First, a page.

My younger son, Marco, was maybe 11 or 12. He’d been around ayahuasca several times: the first time Julio put a drop on his forehead; the next time a drop on his tongue. The third time he was permitted to wipe his finger around the cup after I drank, and so forth. But he’d never done ayahuasca in the sense of actually drinking.
But on this occasion I had some guests with me and on the day we were going to drink we all went out with Julio very early in the morning into the rainforest in order to collect the Banisteriopsis caapi vine and Psychotria viridis leaves he was going to use to make the ayahuasca. He also collected small pieces of bark from the Lupuna Negra, Catawa and Chiri caspi trees that he was going to use as admixtures. I insist that people wanting to drink take that walk: If a 90-year old curandero can venture into the hot, humid rainforest, hacking his way through overgrown trails to seek medicinal rainforest plants on our behalf, the least we can do is keep him company. Marco joined us.
When we returned to Julio’s he began to cook the ayahyasca while we had breakfast---our only meal of the day—and then I sent everyone out for a long hike in the jungle. I did and do that for several reasons: I want them physically tired before doing ayahuasca. I want them tired enough that they are not concerned with whether they left enough cat food out at home, 3,000 miles away. I want them empty and clear so that the spirits, who often whisper, can be heard.
I also want them full of the sights and sounds of the Amazonian rainforest —from which ayahuasca comes and within which its spirit has grown up. And then I also want people to have an empty stomach before drinking, so that when they purge they can purge the bile of their lives, rather than undigested eggs. I’ll get more into that in a moment.
Amazon rainforest. Photo by Lorna Li
When people come back from a hike in the rainforest they are generally too tired to remember their own names, full of the things they’ve seen and been shown by my crew in the jungle, and their stomachs are empty.
And not long after that it’s time to drink. Now some people choose not to drink, and for them there is always a feast of food waiting. And at Julio’s, in his platform hut, the kitchen is maybe 10 feet away from the living area we drink in, so that food is close and can be awfully tempting.
On the night in question my son, Marco came back from the rainforest hike and headed straight to the kitchen to eat. But then he stopped, came back to me, and said he thought he wouldn’t eat, but that he’d drink ayahuasca instead, if Julio and I would allow it. We did.
An hour or two later, probably twenty minutes after he drank, Marco called me to his side, saying he was frightened. I held him and let him lay his head and shoulders on my lap as I sat on the floor. At times it seemed that if I let him go he’d fly away. But Julio and ayahuasca are gentle and in two hours it had passed and Marco went to sleep shortly after that.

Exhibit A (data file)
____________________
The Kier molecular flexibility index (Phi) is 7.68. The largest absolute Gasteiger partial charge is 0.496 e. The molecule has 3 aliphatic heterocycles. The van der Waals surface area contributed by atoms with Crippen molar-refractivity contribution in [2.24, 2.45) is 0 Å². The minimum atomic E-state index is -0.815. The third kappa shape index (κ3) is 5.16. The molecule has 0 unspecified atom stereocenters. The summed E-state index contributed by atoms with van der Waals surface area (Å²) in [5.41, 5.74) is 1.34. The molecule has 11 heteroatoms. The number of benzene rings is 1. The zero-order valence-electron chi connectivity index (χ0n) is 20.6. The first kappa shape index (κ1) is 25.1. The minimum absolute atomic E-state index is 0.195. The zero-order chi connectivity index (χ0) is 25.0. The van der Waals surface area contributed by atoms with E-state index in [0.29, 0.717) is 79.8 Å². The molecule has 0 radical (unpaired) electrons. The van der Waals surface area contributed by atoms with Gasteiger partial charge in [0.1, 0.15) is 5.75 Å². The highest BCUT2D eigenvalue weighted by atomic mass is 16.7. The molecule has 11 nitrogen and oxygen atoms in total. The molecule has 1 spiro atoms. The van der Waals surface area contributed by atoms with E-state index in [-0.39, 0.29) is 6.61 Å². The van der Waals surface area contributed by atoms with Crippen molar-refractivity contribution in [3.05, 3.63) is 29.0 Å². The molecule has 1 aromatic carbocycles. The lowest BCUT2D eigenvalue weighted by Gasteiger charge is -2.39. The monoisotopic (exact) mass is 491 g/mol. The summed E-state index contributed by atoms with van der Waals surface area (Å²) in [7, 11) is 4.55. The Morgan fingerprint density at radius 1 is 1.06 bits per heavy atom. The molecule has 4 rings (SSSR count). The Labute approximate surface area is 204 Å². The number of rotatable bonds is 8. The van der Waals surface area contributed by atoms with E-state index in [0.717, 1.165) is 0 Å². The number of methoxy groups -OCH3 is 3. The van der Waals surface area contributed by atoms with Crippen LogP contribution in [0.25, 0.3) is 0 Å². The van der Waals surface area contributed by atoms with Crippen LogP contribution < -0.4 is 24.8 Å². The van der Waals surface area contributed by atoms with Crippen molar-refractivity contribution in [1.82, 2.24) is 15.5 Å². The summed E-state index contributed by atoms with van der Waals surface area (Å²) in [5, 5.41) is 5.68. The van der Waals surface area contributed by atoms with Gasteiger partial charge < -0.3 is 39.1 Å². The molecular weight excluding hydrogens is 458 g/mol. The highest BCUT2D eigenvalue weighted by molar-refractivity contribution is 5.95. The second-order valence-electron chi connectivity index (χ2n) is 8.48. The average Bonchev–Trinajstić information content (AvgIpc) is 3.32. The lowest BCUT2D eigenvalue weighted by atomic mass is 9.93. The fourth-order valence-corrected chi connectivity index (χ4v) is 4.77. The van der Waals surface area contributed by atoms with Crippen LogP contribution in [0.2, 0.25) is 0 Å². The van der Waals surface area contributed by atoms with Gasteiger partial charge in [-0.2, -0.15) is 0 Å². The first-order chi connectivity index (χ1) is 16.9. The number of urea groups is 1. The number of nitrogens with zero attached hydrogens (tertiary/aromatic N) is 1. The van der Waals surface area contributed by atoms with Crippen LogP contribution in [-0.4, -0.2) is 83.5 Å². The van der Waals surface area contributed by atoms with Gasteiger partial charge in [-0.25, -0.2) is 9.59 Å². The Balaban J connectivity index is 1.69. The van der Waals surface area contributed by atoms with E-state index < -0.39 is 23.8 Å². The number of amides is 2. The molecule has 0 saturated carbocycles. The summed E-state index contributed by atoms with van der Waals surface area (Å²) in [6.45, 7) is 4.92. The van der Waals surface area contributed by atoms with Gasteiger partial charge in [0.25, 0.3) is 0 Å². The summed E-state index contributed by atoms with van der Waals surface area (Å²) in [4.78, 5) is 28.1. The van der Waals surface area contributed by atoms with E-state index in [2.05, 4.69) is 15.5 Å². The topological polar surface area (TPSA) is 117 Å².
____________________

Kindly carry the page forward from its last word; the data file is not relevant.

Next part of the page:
In the morning I was surprised when one of my guests came to me in the kitchen and sort of angrily demanded to know how on earth I could have let an 11 or 12-year old drink ayahuasca. I said it never occurred to me that he shouldn’t drink as he’d done everything asked of everyone else and then wanted to drink. Plus, he’d been born into a world where ayahuasca’s use was traditional.
“But what on earth could Marco have possibly learned at his age?” I was asked.
“I don’t know,” I answered. “Let’s ask him if he learned anything.”
We did, and Marco responded. “Well, before last night I was always afraid of the dark because I thought that’s when ghosts came and I was afraid of ghosts. But last night I realized they’re always here, right here with us. Only it takes ayahuasca to be able to see them and hear them and talk with them. So now that I know they’re everywhere all the time, and now that I talked with them and see they’re not all just trying to kill me, like I thought, I don’t think I’ll be afraid of the dark anymore.”
And he wasn’t.
Of course, once Marco was able to see the ghosts with ayahuasca, he didn’t stop seeing them either. And now, even at 18, he often calls me into his room at night to ask me to tell one or two of them to stop talking so loudly as he’s trying to sleep. Or to speak more clearly if they want Marco’s help with something.
So that’s work with Master Plant Teachers. It’s often very simple, just like it was with Marco. Of course, if you don’t want to learn that ghosts or spirits are everywhere, if you don’t want to learn what a flower is ‘thinking’ or how badly a tree feels when you prune its branches, you may not want to deal with the Master Plant Teachers, who seem to always give you what you need, and rarely give you what you want.
Pounding ayahuasca vine. Photo by Lorna Li
In my own case, some of the teachings have taken years and dozens of sessions to learn; others have been very simple but no less profound. Once, years ago, I was in an ayahuasca dream and asked the spirits what I could do to make a better living as a writer. Without hesitation a spirit said: “Drink less. Write more.”
That was it. The whole answer. So I drank less, wrote more and pretty soon was able to support my family on investigative journalism…no mean feat in a world which does not highly reward those who spend their time exposing hypocrisy and corruption in government quarters.